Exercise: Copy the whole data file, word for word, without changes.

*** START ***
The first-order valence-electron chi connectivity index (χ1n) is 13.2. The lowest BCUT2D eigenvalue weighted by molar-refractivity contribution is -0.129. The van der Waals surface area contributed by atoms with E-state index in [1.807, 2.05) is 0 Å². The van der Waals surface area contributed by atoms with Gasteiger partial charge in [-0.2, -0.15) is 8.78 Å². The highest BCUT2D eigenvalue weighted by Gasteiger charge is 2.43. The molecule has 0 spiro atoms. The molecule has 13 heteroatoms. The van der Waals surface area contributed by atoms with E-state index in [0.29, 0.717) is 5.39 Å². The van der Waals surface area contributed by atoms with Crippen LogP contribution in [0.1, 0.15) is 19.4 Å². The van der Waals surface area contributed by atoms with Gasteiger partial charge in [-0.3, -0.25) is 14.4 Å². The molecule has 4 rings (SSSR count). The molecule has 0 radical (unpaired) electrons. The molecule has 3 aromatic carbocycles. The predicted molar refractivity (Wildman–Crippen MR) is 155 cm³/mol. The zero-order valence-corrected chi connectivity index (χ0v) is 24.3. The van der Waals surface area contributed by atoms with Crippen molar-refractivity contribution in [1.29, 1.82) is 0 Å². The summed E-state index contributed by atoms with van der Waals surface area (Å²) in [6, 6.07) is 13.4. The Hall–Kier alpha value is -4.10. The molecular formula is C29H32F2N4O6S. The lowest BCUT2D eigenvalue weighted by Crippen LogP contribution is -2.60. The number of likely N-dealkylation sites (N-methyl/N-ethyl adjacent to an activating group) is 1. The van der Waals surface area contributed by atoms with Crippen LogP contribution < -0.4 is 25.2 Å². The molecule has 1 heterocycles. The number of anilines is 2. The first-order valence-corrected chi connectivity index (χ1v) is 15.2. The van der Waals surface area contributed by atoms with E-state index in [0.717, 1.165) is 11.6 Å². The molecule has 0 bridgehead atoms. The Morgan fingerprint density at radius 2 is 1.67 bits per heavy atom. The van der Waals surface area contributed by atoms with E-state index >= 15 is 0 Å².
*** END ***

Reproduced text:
The first-order valence-electron chi connectivity index (χ1n) is 13.2. The lowest BCUT2D eigenvalue weighted by molar-refractivity contribution is -0.129. The van der Waals surface area contributed by atoms with E-state index in [1.807, 2.05) is 0 Å². The van der Waals surface area contributed by atoms with Gasteiger partial charge in [-0.2, -0.15) is 8.78 Å². The highest BCUT2D eigenvalue weighted by Gasteiger charge is 2.43. The molecule has 0 spiro atoms. The molecule has 13 heteroatoms. The van der Waals surface area contributed by atoms with E-state index in [0.29, 0.717) is 5.39 Å². The van der Waals surface area contributed by atoms with Crippen LogP contribution in [0.1, 0.15) is 19.4 Å². The van der Waals surface area contributed by atoms with Gasteiger partial charge in [-0.3, -0.25) is 14.4 Å². The molecule has 4 rings (SSSR count). The molecule has 0 radical (unpaired) electrons. The molecule has 3 aromatic carbocycles. The predicted molar refractivity (Wildman–Crippen MR) is 155 cm³/mol. The zero-order valence-corrected chi connectivity index (χ0v) is 24.3. The van der Waals surface area contributed by atoms with Crippen molar-refractivity contribution in [1.29, 1.82) is 0 Å². The summed E-state index contributed by atoms with van der Waals surface area (Å²) in [6, 6.07) is 13.4. The Hall–Kier alpha value is -4.10. The molecular formula is C29H32F2N4O6S. The lowest BCUT2D eigenvalue weighted by Crippen LogP contribution is -2.60. The number of likely N-dealkylation sites (N-methyl/N-ethyl adjacent to an activating group) is 1. The van der Waals surface area contributed by atoms with Crippen LogP contribution < -0.4 is 25.2 Å². The molecule has 1 heterocycles. The number of anilines is 2. The first-order valence-corrected chi connectivity index (χ1v) is 15.2. The van der Waals surface area contributed by atoms with E-state index in [0.717, 1.165) is 11.6 Å². The molecule has 0 bridgehead atoms. The Morgan fingerprint density at radius 2 is 1.67 bits per heavy atom. The van der Waals surface area contributed by atoms with E-state index >= 15 is 0 Å².